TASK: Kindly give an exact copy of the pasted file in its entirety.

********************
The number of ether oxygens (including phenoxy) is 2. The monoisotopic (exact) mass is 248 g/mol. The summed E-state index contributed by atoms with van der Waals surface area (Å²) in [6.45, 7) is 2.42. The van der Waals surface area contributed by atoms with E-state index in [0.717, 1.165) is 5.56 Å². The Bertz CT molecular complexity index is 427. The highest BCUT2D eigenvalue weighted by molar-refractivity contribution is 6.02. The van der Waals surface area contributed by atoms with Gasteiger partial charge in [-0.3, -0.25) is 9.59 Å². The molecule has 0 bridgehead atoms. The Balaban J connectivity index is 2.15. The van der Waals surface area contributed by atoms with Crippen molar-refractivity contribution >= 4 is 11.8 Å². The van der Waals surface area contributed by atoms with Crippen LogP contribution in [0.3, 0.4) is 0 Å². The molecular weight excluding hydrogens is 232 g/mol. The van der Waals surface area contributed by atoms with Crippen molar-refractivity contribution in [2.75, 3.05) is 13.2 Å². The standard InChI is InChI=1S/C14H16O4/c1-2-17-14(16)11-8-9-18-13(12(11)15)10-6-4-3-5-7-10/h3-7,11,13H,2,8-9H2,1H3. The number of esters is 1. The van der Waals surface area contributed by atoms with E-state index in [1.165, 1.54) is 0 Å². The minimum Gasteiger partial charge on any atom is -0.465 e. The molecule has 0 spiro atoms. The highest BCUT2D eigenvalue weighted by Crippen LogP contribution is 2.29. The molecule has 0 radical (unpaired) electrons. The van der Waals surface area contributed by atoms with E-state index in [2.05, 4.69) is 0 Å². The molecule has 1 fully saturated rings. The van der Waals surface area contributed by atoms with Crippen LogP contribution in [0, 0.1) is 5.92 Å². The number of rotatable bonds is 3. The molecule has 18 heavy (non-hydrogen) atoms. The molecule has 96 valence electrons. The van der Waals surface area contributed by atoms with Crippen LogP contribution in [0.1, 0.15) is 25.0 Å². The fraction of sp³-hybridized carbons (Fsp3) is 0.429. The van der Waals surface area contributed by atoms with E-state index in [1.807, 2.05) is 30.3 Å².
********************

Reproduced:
The number of ether oxygens (including phenoxy) is 2. The monoisotopic (exact) mass is 248 g/mol. The summed E-state index contributed by atoms with van der Waals surface area (Å²) in [6.45, 7) is 2.42. The van der Waals surface area contributed by atoms with E-state index in [0.717, 1.165) is 5.56 Å². The Bertz CT molecular complexity index is 427. The highest BCUT2D eigenvalue weighted by molar-refractivity contribution is 6.02. The van der Waals surface area contributed by atoms with Gasteiger partial charge in [-0.3, -0.25) is 9.59 Å². The molecule has 0 bridgehead atoms. The Balaban J connectivity index is 2.15. The van der Waals surface area contributed by atoms with Crippen molar-refractivity contribution >= 4 is 11.8 Å². The van der Waals surface area contributed by atoms with Crippen LogP contribution in [0.3, 0.4) is 0 Å². The molecular weight excluding hydrogens is 232 g/mol. The van der Waals surface area contributed by atoms with Crippen molar-refractivity contribution in [2.75, 3.05) is 13.2 Å². The standard InChI is InChI=1S/C14H16O4/c1-2-17-14(16)11-8-9-18-13(12(11)15)10-6-4-3-5-7-10/h3-7,11,13H,2,8-9H2,1H3. The number of esters is 1. The van der Waals surface area contributed by atoms with E-state index in [1.165, 1.54) is 0 Å². The minimum Gasteiger partial charge on any atom is -0.465 e. The molecule has 0 spiro atoms. The highest BCUT2D eigenvalue weighted by Crippen LogP contribution is 2.29. The molecule has 0 radical (unpaired) electrons. The van der Waals surface area contributed by atoms with E-state index in [2.05, 4.69) is 0 Å². The molecule has 1 fully saturated rings. The van der Waals surface area contributed by atoms with Crippen LogP contribution in [0, 0.1) is 5.92 Å². The number of rotatable bonds is 3. The molecule has 18 heavy (non-hydrogen) atoms. The molecule has 96 valence electrons. The van der Waals surface area contributed by atoms with Crippen LogP contribution in [0.1, 0.15) is 25.0 Å². The fraction of sp³-hybridized carbons (Fsp3) is 0.429. The van der Waals surface area contributed by atoms with E-state index in [1.807, 2.05) is 30.3 Å².